Natural Histories of Discourse

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Michael Silverstein, Greg Urban
University of Chicago Press, Jul 15, 1996 - Literary Criticism - 352 pages
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Is culture simply a more or less set text we can learn to read? Since the early 1970s, the notion of culture-as-text has animated anthropologists and other analysts of culture. Michael Silverstein and Greg Urban present this stunning collection of cutting-edge ethnographies arguing that the divide between fleeting discursive practice and formed text is a constructed one, and that the constructional process reveals "culture" to those who can interpret it.

Eleven original essays of "natural history" range in focus from nuptial poetry of insult among Wolof griots to case-based teaching methods in first-year law-school classrooms. Stage by stage, they give an idea of the cultural processes of "entextualization" and "contextualization" of discourse that they so richly illustrate. The contributors' varied backgrounds include anthropology, psychiatry, education, literary criticism, and law, making this collection invaluable not only to anthropologists and linguists, but to all analysts of culture.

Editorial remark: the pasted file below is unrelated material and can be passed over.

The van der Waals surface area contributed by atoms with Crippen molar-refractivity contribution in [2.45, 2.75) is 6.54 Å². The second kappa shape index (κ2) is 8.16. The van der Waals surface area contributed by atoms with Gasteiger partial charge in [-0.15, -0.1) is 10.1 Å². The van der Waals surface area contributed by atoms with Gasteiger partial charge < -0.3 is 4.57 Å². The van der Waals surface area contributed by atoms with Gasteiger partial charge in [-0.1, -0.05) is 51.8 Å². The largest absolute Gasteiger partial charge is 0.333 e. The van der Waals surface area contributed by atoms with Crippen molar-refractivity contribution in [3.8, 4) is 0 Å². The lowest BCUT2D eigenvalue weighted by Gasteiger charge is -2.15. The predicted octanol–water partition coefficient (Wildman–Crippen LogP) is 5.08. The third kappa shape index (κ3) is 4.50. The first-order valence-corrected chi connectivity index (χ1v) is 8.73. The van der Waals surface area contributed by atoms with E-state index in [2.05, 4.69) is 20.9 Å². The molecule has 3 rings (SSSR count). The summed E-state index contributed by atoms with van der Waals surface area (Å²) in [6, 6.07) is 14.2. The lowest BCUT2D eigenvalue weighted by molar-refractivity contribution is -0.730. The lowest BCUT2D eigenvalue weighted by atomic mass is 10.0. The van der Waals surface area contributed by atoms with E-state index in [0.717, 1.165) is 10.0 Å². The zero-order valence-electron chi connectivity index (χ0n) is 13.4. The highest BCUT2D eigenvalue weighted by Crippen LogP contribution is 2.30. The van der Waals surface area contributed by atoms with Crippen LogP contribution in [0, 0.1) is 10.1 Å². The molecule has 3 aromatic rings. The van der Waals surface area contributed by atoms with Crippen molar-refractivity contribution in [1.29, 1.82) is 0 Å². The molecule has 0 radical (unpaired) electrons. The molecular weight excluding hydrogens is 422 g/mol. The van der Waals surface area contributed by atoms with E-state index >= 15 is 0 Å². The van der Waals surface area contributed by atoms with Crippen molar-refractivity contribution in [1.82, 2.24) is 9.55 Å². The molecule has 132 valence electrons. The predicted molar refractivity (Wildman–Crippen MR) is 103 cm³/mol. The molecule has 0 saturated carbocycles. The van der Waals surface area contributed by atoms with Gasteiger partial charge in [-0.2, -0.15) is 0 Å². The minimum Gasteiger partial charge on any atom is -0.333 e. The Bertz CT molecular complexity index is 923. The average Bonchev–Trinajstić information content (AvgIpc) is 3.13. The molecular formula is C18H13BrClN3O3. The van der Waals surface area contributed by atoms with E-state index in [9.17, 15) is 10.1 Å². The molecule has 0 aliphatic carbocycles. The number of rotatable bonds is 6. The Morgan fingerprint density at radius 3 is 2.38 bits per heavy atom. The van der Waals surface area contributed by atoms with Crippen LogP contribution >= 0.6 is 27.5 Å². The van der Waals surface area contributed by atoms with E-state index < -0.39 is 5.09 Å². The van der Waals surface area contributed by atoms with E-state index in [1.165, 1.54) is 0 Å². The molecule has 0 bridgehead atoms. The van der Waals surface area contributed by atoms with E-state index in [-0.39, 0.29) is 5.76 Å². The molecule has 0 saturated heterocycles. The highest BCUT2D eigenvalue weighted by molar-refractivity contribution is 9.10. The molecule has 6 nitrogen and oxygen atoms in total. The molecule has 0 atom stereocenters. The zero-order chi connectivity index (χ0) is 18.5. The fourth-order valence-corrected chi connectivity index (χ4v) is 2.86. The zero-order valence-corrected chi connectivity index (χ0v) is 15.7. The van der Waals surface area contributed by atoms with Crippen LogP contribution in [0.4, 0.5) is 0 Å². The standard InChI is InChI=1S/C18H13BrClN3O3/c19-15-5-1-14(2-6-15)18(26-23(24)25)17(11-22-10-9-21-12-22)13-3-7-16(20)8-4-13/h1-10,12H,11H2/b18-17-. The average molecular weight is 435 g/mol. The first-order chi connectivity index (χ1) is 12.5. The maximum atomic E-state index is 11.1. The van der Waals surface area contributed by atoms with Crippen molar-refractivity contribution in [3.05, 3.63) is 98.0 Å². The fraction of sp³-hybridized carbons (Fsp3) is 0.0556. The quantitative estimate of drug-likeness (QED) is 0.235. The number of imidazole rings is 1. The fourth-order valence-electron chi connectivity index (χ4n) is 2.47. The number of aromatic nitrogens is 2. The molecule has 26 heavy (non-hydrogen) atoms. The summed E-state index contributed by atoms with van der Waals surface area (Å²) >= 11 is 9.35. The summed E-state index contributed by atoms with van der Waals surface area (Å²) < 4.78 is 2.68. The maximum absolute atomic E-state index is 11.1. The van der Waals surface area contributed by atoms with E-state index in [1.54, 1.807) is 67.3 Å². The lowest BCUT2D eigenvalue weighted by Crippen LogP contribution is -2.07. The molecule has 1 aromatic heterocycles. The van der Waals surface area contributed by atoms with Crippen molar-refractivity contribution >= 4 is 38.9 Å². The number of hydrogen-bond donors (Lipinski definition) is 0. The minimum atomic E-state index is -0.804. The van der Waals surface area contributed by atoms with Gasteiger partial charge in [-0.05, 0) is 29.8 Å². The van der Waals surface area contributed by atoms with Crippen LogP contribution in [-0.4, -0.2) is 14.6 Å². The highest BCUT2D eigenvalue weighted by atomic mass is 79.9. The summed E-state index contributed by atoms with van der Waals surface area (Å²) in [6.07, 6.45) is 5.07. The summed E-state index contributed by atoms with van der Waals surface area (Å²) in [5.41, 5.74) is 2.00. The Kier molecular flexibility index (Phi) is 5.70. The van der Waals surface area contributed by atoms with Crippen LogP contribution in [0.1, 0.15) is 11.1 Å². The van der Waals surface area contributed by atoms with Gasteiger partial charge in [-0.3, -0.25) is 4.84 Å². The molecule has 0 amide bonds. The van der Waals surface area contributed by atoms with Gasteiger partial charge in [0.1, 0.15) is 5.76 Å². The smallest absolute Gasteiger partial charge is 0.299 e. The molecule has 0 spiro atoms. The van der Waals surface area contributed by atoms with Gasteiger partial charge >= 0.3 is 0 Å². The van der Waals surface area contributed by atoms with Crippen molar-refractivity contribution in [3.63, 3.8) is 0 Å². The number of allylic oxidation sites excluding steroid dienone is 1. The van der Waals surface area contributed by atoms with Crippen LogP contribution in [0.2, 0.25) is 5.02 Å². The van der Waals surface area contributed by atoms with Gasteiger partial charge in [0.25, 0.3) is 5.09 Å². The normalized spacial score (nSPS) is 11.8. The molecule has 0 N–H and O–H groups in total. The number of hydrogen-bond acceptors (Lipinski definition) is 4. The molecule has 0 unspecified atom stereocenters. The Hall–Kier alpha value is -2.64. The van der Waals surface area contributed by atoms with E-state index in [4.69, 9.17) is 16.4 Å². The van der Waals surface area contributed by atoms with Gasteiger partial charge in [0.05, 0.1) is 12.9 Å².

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Contents

I
1
II
19
III
21
IV
45
V
79
VI
81
VII
106
VIII
129
XI
201
XII
203
XIII
229
XIV
251
XV
253
XVI
277
XVII
299
XVIII
301

IX
131
X
160

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Understanding Pragmatics
Jef Verschueren
No preview available - 1999
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About the author (1996)

Michael Silverstein is the Samuel N. Harper Professor in the Departments of Anthropology, Linguistics, and Psychology at the University of Chicago. Greg Urban is professor of anthropology at the University of Pennsylvania.


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